#1
Over the past 3 weeks I have been heavily commited to some important exams that are of great importance to me, and so have neglected my beloved acoustic guitar considerably. In the time before this I adopted an intense and discplined practice schedule so I could achieve the goal I had set, namely: to be able to alternate pick like Al Di Meola and John Mclaughlin. However the acoustic guitar is a very unforgiving instrument for someone with poor technique, and having practiced extremely little over these past few weeks I am literally back at square one, and am utterly demoralized.I was willing to devote myself to this technique for hours a day, yet now am unwilling to confront my inadequacy.


I'm sure many of you are aware of this kind of problem, so what do you do when trying to 'get back into it', and find inspiration/motivation? What are your thoughts?

PS. I have posted this elsewhere as I am aware that this problem is faced almost universally by musicians.
#2
i am sure that you are not back at square one. you know how to pick. you are comfortable. you have some synchronization between your hands.

just start slow again and build up comfortably. don't "cram" your practice just as you wouldn't cram before an exam and expect to remember it all. just work on it and take comfort in the fact that when you are playing at slow speeds your technique is brilliant and just like Al di Meola's or John's, only slower. as you improve you'll approach the level you want.

i have recently had to completely "renovate" my technique due to poor pick control and unwanted string noise, which all was aresult of not practicing properly. now i know that i'm doing it correctly i am even more motivated than before as i have solved the problems i set out to solve, i am able to solve any new technique problems that may come up and that i am on the path to playing how i want to play.

think positive and stay focused, you're practice can and will motivate you.
#3
Sorry if i'm telling you stuff you already know:

Keep your picking wrist lose (loose? you know what I mean), and don't tense it up.

I found the right hand exercises in Petrucci's "Rock Discipline" to be extremely valuable to developing my right hand, although it's played on electric, but I think it will translate.
#4
slow "teh" **** down. speed comes from comfort. i sat in front a metronome for like a year and I got faster but ive since stopped that and just played musically at my comfort zone making sure tension is non existent and my technique has gotten like 100x better. egg babie
#5
or you can do like me and most kids when they first learn to play.
Go stupid fast all down strokes..for the first year.
This way when you go up and down it'll be twice as fast.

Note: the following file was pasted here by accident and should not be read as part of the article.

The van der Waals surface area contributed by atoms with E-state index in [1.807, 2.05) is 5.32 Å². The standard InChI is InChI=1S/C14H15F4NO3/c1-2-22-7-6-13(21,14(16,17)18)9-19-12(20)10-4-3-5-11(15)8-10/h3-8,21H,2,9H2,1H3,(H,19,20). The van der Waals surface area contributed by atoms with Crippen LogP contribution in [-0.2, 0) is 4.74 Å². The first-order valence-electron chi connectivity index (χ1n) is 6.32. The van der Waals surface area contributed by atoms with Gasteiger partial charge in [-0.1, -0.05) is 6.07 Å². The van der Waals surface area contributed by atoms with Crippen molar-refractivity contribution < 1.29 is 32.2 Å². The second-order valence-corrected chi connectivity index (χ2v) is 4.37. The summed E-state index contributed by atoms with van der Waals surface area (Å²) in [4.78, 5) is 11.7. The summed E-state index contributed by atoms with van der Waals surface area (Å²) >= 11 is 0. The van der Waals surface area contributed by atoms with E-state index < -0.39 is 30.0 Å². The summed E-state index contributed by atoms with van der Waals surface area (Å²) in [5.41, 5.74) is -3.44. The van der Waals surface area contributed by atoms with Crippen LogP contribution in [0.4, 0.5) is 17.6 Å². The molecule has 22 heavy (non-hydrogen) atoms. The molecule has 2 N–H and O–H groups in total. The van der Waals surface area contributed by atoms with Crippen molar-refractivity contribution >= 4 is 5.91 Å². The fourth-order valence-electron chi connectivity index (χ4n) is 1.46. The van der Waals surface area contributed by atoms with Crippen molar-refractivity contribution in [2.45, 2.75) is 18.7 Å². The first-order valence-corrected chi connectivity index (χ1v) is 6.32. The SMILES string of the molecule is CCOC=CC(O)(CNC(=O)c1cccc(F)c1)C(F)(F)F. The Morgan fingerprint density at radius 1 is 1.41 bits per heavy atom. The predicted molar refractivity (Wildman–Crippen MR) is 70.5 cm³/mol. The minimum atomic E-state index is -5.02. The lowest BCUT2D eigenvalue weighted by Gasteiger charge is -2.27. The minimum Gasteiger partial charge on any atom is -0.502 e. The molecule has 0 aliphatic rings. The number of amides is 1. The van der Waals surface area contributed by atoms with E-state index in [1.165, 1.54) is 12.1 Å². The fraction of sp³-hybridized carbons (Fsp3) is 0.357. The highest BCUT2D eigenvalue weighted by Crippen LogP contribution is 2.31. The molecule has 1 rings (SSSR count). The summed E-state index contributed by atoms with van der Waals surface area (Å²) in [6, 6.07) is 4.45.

It helps if you're left handed and the left hand is on the fretboard.
But it wasn't clean.

Seriouly, if you slow down ...aside from just picking speed.
Pay attention to left hand, fingering movement, vibrato...etc
This too will effect now clean your playing is.
Last edited by Ordinary at Jun 17, 2008,
#6
To quote a portion at the beginning of Mick Goodrick's "Almanac of Guitar Voice-Leading"

"Don't try to learn it. In fact, try not to learn learn it. If you don't try to learn it, you completely eliminate any self-imposed pressure. You just have the experience of going through the material. That will be enough. There are so many aspects and ways in which a guitarist can learn "all this stuff", that you don't want to shortchange yourself by "learning" it too fast ... Don't be in a hurry. Take your time. Find your own pace. Relax into your own learning process, and let the material do to you (and with you) what it (and you) need. It and you both need time to grow."

Anyway simply being able to replicate a feat is the lowest form of learning. You can't do anything with that; this is why cramming is ineffective, because you don't learn. Resume your study, slowly but effectively.

A lot of people trick themselves into thinking that hard work, especially if it involves any kind of personal sacrifice (health, time, friends, &c), must create results. This is not true. Work smarter instead.
#8
Quote by Nick_
To quote a portion at the beginning of Mick Goodrick's "Almanac of Guitar Voice-Leading"

"Don't try to learn it. In fact, try not to learn learn it. If you don't try to learn it, you completely eliminate any self-imposed pressure. You just have the experience of going through the material. That will be enough. There are so many aspects and ways in which a guitarist can learn "all this stuff", that you don't want to shortchange yourself by "learning" it too fast ... Don't be in a hurry. Take your time. Find your own pace. Relax into your own learning process, and let the material do to you (and with you) what it (and you) need. It and you both need time to grow."

Anyway simply being able to replicate a feat is the lowest form of learning. You can't do anything with that; this is why cramming is ineffective, because you don't learn. Resume your study, slowly but effectively.

A lot of people trick themselves into thinking that hard work, especially if it involves any kind of personal sacrifice (health, time, friends, &c), must create results. This is not true. Work smarter instead.


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